Shopping malls are being repositioned to become more of a daily destination rather than a place where people shop once or twice a week,” said Glenn Brill, managing director, Real Estate Solutions at FTI Consulting.
New York, NY (PRWEB) May 19, 2011
FTI Consulting, Inc. (NYSE: FCN), the global business advisory firm dedicated to helping organizations protect and enhance their enterprise value, has noted a transition in the New York City Metro area retail segment that follows the recent revival in consumer spending to pre-recession levels and the anticipated recovery for the retail industry in 2013.
“Specifically, shopping malls are being repositioned to become more of a daily destination rather than a place where people shop once or twice a week,” said Glenn Brill, managing director, Real Estate Solutions at FTI Consulting. “To that end, we are seeing retailers, such as supermarkets, entering shopping malls as a catalyst for more traffic throughout the day, seven days a week, rather than the Thursday-to-Sunday crowd that is typical of most shopping malls.”
For example, Simon Property Group recently announced plans to tear down sections of the Nanuet Mall and reposition it to offer the kinds of retailers and convenience that the neighboring Palisades Center megamall does not offer, including a high-end grocery store, to be named.
In addition, mini anchors – smaller fashion-focused versions of the major department stores – are leasing space in suburban community centers to offer convenience and accessibility to consumers where they shop more often – and closer to home.
“Hybrid community retail centers are being developed that combine big boxes, mini boxes such as standalone bank branches, and entertainment offerings. This approach helps a retail development connect more readily with a consumer’s lifestyle while reducing travel time and offering a price point that is accessible to the entire community,” said Brill.
At the same time, according to FTI Consulting, more shopping malls are featuring big box outparcels as these retailers try to stand out from the crowd and reach their customers in more convenient ways. But some properties, like American Dream@Meadowlands, while almost a retail category unto itself, rely on the notion that retail centers have to offer an exciting, interactive lifestyle experience, according to FTI Consulting.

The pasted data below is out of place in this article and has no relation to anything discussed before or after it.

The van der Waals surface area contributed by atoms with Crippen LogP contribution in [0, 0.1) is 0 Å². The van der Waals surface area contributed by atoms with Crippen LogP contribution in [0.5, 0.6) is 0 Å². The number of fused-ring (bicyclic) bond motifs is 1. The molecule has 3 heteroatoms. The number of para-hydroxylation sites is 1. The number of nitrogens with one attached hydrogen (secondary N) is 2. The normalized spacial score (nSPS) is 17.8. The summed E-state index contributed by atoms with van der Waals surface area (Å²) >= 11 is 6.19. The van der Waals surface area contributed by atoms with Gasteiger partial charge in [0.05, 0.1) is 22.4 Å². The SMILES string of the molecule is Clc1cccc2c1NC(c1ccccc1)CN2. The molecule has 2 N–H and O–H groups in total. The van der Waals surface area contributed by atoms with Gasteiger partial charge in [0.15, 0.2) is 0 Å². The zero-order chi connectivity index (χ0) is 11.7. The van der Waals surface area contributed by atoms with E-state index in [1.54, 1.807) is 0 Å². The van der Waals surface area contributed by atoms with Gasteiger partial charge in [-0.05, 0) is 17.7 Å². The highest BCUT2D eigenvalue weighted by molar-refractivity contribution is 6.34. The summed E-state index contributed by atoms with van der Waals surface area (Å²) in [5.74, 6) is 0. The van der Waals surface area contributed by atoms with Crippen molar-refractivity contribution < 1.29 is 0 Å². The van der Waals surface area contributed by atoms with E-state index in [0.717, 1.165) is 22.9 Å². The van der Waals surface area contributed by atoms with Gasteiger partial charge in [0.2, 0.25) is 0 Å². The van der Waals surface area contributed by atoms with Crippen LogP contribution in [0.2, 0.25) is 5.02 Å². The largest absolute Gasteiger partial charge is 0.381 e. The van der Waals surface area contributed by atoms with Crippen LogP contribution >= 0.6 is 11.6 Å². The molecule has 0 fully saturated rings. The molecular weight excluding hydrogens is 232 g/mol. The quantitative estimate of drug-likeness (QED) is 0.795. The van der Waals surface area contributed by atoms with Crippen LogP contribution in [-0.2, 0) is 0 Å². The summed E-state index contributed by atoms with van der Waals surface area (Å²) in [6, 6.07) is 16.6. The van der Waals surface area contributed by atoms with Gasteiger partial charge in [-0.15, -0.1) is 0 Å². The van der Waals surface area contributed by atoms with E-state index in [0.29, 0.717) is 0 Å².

Brill, who had consulted for the Mills Corporation when the firm was developing Xanadu, said, “The $1.9 billion megamall recently acquired by Triple Five has the potential to become a ‘suburban Times Square,’ a center of popular culture and a leisure-time destination, if it can succeed in offering popular entertainment brands and a dynamic representation of American culture that targets a young demographic (ages 18 to 34) and young families. The new developer will need to cook up enough excitement to make the project attractive to both tourists and the huge local market and be worthy of return visits by local residents.”
FTI Consulting also addressed some of the shifts occurring in the New York City retail market. According to Jahn Brodwin, senior managing director, Real Estate Solutions at FTI Consulting, “Tourism in New York is hot, and that is helping drive much of the city’s retail success. This especially is evident in the Times Square 'Bow Tie' section of Midtown, which has become a real boon for retail.”
But the Upper East Side -- the 60s and 70s between Lexington and Second avenues -- has quieted considerably for retailers, and rents are at a relative low ebb,” Brodwin said. “National and international retailers still have a presence there, but it’s dominated more by local ‘needs-based’ retailers, restaurants and entertainment venues. The 2nd Avenue subway construction continues to add stress to retailers.
“We are seeing areas such as the Lower East Side and Alphabet City poised to become the next retail hot spots in Manhattan,” added Brodwin, “But it remains to be seen what kind of retailers will make their mark there. Will it be the smaller, local retailers or the national chains and even big box retailers? The neighborhoods do not yet have the density that typically would attract those kinds of retailers, but it’s still a wait-and-see game.”
About FTI Consulting
FTI Consulting, Inc. is a global business advisory firm dedicated to helping organizations protect and enhance enterprise value in an increasingly complex legal, regulatory and economic environment. With more than 3,700 employees located in 26 countries, FTI Consulting professionals work closely with clients to anticipate, illuminate and overcome complex business challenges in areas such as investigations, litigation, mergers and acquisitions, regulatory issues, reputation management and restructuring. The company generated $1.5 billion in revenues during fiscal year 2010. More information can be found at http://www.fticonsulting.com.